Mystery Pills :: "Anti-Pattern"

Only a noticeable minority, at least outside the old Confederacy, refuses to embrace the triumph of science and reason. This is progress, even in the anti-intellectual bastion of the United States. Still, this inexorable march toward truth is kills a bit of the mystery. It kind of sucks to know how the transfiguration works; the inexplicable ends up becoming the banal. Bedroom jammer Mystery Pills, the work of Raj Dawson, embraces a bit of this duality, a plea for the strange, that which isn't beholden to an algorithm or a matrix of outcomes. In some sense, he flat rejects it in the blipping chorus of "Anti-Pattern", shouting, "Hey, we never needed you anyway," at the assortment of "mathematicians" who couldn't grasp the temple he was building. It is all playful to be sure. Dawson embraces numbers and predictive validity as much as the next person with a high school education. But in an age of definites, Mystery Pills, like the implications of their very name, embrace amorphous aesthetics, the beauty in the unknown.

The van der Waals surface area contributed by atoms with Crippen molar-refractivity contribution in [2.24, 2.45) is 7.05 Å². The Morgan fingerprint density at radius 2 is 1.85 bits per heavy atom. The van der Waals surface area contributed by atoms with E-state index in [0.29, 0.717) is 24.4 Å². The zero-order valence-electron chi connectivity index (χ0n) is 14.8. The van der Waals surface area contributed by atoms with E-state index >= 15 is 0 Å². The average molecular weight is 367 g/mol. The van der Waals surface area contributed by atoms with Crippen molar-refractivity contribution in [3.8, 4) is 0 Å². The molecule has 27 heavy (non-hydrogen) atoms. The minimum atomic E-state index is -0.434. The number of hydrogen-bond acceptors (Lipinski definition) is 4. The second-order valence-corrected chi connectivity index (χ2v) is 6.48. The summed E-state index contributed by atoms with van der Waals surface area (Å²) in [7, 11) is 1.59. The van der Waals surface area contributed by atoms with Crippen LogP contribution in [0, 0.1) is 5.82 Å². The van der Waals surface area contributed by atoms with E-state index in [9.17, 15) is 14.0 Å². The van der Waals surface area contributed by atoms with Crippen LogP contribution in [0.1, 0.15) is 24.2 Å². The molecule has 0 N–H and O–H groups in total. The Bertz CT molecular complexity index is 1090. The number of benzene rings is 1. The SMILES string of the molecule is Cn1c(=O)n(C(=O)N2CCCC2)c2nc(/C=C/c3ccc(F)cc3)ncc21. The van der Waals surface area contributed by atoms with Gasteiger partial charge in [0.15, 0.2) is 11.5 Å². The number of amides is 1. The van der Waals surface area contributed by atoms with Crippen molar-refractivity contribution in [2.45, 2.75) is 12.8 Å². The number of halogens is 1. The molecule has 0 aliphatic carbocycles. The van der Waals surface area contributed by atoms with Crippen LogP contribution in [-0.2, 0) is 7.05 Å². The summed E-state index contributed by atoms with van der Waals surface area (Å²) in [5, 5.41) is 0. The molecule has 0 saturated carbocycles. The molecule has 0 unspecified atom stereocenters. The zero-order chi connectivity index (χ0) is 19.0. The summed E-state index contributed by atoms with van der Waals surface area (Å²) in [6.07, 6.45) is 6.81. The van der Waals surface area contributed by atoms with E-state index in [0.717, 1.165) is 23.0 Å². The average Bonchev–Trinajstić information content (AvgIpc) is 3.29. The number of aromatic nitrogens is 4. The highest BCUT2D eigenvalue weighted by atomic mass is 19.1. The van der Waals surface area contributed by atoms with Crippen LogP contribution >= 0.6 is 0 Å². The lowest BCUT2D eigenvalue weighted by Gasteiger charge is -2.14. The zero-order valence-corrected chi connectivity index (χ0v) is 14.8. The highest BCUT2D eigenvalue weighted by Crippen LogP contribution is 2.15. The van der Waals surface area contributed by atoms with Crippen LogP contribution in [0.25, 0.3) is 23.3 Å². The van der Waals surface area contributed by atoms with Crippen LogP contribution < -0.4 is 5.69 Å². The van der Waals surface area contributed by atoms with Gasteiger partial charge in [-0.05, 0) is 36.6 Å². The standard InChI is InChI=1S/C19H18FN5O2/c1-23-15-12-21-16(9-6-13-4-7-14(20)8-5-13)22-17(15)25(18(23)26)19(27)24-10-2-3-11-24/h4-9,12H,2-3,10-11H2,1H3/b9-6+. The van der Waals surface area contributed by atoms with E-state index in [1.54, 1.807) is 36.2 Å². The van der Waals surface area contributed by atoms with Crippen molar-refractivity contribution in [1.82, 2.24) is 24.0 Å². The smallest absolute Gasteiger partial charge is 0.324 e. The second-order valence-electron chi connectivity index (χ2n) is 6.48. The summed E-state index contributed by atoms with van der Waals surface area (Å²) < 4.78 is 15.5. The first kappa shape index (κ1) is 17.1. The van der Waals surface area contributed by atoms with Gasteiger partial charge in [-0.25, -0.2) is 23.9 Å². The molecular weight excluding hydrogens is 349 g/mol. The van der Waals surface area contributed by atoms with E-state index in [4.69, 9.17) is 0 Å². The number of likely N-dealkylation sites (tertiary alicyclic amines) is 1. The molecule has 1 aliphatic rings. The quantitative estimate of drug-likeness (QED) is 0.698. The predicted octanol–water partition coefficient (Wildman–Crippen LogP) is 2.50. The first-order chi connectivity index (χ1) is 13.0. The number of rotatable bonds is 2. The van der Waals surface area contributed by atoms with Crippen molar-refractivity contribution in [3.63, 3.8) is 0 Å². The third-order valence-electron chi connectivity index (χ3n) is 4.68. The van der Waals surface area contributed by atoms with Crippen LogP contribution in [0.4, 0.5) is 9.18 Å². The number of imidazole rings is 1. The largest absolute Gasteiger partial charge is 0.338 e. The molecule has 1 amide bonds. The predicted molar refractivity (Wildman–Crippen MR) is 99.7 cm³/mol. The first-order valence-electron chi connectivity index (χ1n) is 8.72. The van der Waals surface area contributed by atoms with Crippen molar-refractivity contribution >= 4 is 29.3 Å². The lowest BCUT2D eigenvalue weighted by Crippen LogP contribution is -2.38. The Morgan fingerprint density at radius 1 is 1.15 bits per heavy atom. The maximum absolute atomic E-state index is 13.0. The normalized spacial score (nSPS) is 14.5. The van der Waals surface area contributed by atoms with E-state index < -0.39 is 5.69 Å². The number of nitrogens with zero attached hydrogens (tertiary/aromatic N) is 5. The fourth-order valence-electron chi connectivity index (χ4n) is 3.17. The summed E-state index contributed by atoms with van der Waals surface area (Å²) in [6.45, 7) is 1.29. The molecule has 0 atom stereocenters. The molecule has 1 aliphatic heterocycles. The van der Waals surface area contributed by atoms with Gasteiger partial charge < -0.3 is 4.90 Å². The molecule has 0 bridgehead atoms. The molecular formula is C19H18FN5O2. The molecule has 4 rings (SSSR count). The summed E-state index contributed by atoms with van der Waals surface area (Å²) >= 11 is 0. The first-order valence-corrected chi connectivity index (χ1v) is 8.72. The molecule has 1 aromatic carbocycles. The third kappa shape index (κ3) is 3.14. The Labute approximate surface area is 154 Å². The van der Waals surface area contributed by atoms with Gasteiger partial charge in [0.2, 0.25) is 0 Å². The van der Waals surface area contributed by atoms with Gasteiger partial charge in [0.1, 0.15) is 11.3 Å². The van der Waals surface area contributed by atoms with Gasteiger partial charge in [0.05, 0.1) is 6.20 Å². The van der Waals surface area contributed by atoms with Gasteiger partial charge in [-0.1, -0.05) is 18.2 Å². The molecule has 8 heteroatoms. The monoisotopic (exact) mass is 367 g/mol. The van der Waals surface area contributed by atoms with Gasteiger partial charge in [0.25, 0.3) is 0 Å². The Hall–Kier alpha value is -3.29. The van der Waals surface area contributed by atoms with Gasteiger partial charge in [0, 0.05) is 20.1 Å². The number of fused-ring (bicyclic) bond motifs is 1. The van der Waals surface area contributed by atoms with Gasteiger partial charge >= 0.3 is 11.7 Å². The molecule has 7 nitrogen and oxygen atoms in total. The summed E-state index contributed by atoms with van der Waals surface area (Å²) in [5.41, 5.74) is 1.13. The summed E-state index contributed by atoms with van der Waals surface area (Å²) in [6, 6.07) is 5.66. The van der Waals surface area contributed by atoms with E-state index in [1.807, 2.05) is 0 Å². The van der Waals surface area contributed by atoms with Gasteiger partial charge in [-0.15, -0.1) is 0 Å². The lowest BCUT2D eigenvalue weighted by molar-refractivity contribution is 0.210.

No comments: